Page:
Tag Archives: Hanis

Spider Old Woman’s “Club”

When Leo Frachtenberg was working with Hanis speaker James Buchanan just over a century ago, he recorded a text about Spider Old Woman and her Grandson, which he printed in his book “Coos Texts” (pages 59-70) (see blog sidebar for … Continue reading

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More puzzling meanings of words from context

I’ve written before about how tricky it can be to figure out some of the specific definitions of words when they only appear once or twice.  Sometimes I have to go back and take a careful look at a word … Continue reading

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What is that mystery phrase anyway?

So I have been working on translating a Siuslaw story that Jim Buchanan told to Harry Hull St Clair in 1903, and was published years later by Leo Frachtenberg in Coos Texts. It is the last story in the book … Continue reading

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Puzzles in the First Coosan Wordlist, 1856

In autumn of 1856, physician John J. Milhau was stationed at Fort Umpqua. At the time he was a young man of 28, and had been raised and educated in New York City. He wrote down word lists of what … Continue reading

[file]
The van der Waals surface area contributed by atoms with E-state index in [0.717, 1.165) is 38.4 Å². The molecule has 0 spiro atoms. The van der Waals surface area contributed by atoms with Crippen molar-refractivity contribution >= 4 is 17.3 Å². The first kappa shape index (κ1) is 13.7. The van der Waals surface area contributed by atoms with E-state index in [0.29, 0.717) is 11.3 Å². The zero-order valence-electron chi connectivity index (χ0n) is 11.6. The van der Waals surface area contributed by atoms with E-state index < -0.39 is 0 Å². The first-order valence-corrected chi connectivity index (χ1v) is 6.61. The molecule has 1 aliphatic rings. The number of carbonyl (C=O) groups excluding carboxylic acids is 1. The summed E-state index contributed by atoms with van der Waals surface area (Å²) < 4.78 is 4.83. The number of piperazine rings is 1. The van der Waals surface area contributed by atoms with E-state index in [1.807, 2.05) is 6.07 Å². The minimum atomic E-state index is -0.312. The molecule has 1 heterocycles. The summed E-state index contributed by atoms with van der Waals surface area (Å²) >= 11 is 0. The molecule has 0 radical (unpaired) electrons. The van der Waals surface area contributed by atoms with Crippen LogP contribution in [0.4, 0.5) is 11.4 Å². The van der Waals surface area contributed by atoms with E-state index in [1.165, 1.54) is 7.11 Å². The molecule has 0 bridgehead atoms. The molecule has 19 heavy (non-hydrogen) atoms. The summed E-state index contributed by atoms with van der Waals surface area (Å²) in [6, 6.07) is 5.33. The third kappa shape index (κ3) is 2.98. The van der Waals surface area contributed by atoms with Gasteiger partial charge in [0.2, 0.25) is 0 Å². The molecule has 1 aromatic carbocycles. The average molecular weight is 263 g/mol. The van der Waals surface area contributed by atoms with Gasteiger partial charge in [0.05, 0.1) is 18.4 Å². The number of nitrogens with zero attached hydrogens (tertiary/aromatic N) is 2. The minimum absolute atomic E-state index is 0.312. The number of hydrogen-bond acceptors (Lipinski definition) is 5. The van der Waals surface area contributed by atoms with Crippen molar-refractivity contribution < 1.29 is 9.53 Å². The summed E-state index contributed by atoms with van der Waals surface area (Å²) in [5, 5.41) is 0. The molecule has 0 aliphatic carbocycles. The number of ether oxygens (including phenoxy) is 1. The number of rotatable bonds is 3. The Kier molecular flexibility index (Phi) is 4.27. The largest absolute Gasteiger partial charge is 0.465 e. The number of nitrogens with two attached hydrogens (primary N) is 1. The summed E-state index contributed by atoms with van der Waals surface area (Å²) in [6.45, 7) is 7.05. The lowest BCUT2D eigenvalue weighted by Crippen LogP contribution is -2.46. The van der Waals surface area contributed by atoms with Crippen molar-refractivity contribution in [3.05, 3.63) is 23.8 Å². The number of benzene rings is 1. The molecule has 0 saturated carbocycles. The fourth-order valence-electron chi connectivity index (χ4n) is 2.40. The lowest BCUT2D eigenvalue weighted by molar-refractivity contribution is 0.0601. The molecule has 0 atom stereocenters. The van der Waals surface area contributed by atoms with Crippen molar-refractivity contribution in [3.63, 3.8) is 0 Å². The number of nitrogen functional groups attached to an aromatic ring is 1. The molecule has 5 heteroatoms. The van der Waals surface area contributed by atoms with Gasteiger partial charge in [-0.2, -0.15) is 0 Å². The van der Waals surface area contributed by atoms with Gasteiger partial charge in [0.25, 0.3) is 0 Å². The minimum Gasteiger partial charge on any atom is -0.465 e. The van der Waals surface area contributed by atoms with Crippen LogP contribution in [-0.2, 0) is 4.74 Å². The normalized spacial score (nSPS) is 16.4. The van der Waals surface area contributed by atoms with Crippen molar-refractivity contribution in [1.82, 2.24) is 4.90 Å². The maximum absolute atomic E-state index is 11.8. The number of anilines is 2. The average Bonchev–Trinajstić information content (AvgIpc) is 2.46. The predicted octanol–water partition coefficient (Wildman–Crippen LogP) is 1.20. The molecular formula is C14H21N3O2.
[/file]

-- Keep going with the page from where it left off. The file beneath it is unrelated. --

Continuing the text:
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Hanis Coos recordings from 1941 at Smithsonian

John Peabody Harrington was an eccentric yet talented linguist whose decades of work recorded numerous indigenous languages – including Hanis, Siuslaw-Lower Umpqua and some Milluk in 1942. Other Oregon languages he worked on in the 1930s and 40s include several … Continue reading

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Tattooing of the Coos, Lower Umpqua and Siuslaw

Tattooing was a traditional art in many Native American communities, and in recent years many tribes have been reviving these customs. I’ll focus primarily on Coos Bay, Lower Umpqua and Siuslaw (CLUS) tattoos in this post, along with what information … Continue reading

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Dentalium

Dentalium are white, tusk shaped shells that have been valued as money and beads for millenia among Native people. The usual dentalium people preferred in Oregon was a species known as Dentalium pretiosum. They are a kind of snail, living … Continue reading

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